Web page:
Three Potential Pitfalls To Temple Worship

[Krishna's lotus feet]“Every religion has a tirtha. The Muslims have Mecca and Medina, and the Christians have Golgotha. Similarly, the Hindus also think they must travel very far to find a tirtha. But actually, tirtha-kurvanti tirthani: a tirtha is a place where there are saintly persons. That is a tirtha. Not that one goes ten thousand miles and simply takes a dip in the water and then comes back.” (Shrila Prabhupada, Journey Of Self-Discovery, Ch 6.4)

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You need association. The proper term is sadhu-sanga. Just as business professionals meet in clubs, groups and networking gatherings, so the people interested in advancement of the consciousness should congregate. Anyone sincerely interested in spiritual life, in following the rules and regulations, is either already a sadhu or on their way towards becoming one.

One translation for sadhu is saint. Meet with other saintly people. The good qualities will make an impact. The easiest way is to visit a place of pilgrimage, tirtha. Having some direct connection with the Supreme Personality of Godhead, these areas have many saints living there. The benefit is immediate; meet such a person and bring your questions. Lives can change in a moment.

The second best option is to go to the temple. This is where an authorized replica form of the Supreme Lord has been installed and is worshiped according to standard on a regular basis. God is Adhokshaja. This means that His features cannot be measured by blunt instruments. That is to say He does not have a fixed height or weight.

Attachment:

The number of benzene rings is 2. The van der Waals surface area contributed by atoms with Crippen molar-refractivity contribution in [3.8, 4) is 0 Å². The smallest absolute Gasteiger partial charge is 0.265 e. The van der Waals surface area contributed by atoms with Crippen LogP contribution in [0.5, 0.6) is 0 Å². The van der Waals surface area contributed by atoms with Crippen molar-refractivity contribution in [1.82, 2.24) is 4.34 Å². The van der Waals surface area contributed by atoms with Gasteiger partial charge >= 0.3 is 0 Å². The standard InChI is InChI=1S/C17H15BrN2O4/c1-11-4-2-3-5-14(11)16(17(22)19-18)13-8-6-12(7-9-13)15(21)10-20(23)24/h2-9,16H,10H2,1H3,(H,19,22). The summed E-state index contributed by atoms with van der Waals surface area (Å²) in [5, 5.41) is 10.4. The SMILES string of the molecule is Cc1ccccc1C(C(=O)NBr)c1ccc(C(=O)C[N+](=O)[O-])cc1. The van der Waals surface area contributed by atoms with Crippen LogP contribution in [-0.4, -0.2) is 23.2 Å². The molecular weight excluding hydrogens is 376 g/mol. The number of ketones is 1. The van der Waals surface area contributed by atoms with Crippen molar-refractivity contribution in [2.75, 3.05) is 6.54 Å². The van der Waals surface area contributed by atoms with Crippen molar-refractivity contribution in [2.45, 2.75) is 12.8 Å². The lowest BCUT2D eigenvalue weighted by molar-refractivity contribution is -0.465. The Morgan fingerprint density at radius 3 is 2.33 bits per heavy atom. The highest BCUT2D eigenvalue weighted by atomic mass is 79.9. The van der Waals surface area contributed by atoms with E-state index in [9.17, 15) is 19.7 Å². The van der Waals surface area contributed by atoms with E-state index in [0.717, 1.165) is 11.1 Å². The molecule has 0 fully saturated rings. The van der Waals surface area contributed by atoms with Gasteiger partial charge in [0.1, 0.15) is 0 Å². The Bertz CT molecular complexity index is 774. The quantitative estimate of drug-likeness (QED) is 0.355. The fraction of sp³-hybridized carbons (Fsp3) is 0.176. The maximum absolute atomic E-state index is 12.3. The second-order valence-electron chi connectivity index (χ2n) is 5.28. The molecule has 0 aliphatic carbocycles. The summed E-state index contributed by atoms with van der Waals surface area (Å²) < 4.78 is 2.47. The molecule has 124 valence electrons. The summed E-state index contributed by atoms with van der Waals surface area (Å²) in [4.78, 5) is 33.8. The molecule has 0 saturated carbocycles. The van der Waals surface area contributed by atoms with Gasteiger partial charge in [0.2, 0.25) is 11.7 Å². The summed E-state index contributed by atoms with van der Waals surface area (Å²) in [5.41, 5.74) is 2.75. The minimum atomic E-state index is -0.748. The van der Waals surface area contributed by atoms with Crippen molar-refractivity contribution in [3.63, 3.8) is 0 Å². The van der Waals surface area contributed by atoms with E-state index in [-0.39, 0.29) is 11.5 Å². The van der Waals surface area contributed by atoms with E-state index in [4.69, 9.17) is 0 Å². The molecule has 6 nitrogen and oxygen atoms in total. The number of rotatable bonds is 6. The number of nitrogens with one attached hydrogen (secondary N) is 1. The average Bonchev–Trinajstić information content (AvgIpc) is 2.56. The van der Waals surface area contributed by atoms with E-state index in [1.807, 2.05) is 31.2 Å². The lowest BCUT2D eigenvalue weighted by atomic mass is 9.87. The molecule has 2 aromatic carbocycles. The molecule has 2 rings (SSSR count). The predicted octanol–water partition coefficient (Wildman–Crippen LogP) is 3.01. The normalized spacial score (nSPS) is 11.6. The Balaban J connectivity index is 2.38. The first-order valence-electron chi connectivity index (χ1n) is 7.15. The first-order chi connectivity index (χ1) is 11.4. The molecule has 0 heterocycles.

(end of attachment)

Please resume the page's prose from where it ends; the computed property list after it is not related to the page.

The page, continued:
[Lord Krishna]He is still kind enough to appear in the archa-vigraha, the transcendental body of the deity, to give some understanding of what His features are. Seeing the deity in the proper setting can have the same impact as meeting a saint. Therefore a person should try to visit such a place as often as they can.

The person hearing such advice might have reservations. They are interested in spiritual life, but they know of potential pitfalls to visiting these houses of worship.

1. Always in need of money

The temples are likely set up as non-profit organizations. This is to help raise money. Accepting donations from the general public, the donors can typically deduct the contributions from their taxable income. This is a huge benefit, as it encourages charity.

The issue is that the people running the establishment might step over the line in trying to raise money. For instance, they are always walking with their hand out. They harass every visitor until some donation is made. Not that the people benefitting from the temple visit should be stingy, but too much solicitation can pollute the atmosphere.

2. Run by thieves